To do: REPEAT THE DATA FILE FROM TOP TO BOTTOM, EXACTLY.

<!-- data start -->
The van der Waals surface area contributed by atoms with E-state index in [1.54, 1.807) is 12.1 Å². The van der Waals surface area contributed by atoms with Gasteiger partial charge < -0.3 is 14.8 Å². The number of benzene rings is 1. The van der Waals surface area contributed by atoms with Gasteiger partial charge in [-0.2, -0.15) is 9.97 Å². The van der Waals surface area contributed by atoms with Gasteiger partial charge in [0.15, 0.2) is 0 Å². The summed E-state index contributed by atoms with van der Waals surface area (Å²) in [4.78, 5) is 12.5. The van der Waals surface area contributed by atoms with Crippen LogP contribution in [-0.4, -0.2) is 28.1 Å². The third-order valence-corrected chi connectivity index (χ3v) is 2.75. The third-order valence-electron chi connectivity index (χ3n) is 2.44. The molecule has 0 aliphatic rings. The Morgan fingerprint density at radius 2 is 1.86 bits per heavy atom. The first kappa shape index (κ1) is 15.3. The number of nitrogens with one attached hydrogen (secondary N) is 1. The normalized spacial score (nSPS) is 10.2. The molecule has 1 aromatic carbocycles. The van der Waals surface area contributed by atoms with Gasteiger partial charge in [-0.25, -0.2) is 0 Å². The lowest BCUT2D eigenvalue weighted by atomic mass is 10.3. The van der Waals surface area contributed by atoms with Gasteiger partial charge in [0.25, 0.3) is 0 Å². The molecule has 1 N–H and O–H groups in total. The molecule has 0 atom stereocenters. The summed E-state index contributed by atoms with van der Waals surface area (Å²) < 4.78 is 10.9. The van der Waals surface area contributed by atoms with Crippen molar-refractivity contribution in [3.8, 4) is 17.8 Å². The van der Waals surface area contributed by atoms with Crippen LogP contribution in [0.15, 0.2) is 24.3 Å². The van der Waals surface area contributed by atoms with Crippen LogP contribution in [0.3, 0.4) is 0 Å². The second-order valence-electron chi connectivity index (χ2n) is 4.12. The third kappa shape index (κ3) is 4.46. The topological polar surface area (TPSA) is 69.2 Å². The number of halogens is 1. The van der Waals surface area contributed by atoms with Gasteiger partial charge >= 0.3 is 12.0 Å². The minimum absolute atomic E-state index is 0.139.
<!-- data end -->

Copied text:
The van der Waals surface area contributed by atoms with E-state index in [1.54, 1.807) is 12.1 Å². The van der Waals surface area contributed by atoms with Gasteiger partial charge < -0.3 is 14.8 Å². The number of benzene rings is 1. The van der Waals surface area contributed by atoms with Gasteiger partial charge in [-0.2, -0.15) is 9.97 Å². The van der Waals surface area contributed by atoms with Gasteiger partial charge in [0.15, 0.2) is 0 Å². The summed E-state index contributed by atoms with van der Waals surface area (Å²) in [4.78, 5) is 12.5. The van der Waals surface area contributed by atoms with Crippen LogP contribution in [-0.4, -0.2) is 28.1 Å². The third-order valence-corrected chi connectivity index (χ3v) is 2.75. The third-order valence-electron chi connectivity index (χ3n) is 2.44. The molecule has 0 aliphatic rings. The Morgan fingerprint density at radius 2 is 1.86 bits per heavy atom. The first kappa shape index (κ1) is 15.3. The number of nitrogens with one attached hydrogen (secondary N) is 1. The normalized spacial score (nSPS) is 10.2. The molecule has 1 aromatic carbocycles. The van der Waals surface area contributed by atoms with Gasteiger partial charge in [-0.25, -0.2) is 0 Å². The lowest BCUT2D eigenvalue weighted by atomic mass is 10.3. The van der Waals surface area contributed by atoms with Gasteiger partial charge in [0.25, 0.3) is 0 Å². The molecule has 1 N–H and O–H groups in total. The molecule has 0 atom stereocenters. The summed E-state index contributed by atoms with van der Waals surface area (Å²) < 4.78 is 10.9. The van der Waals surface area contributed by atoms with Crippen molar-refractivity contribution in [3.8, 4) is 17.8 Å². The van der Waals surface area contributed by atoms with Crippen LogP contribution in [0.15, 0.2) is 24.3 Å². The van der Waals surface area contributed by atoms with Crippen LogP contribution in [0.3, 0.4) is 0 Å². The second-order valence-electron chi connectivity index (χ2n) is 4.12. The third kappa shape index (κ3) is 4.46. The topological polar surface area (TPSA) is 69.2 Å². The number of halogens is 1. The van der Waals surface area contributed by atoms with Gasteiger partial charge >= 0.3 is 12.0 Å². The minimum absolute atomic E-state index is 0.139.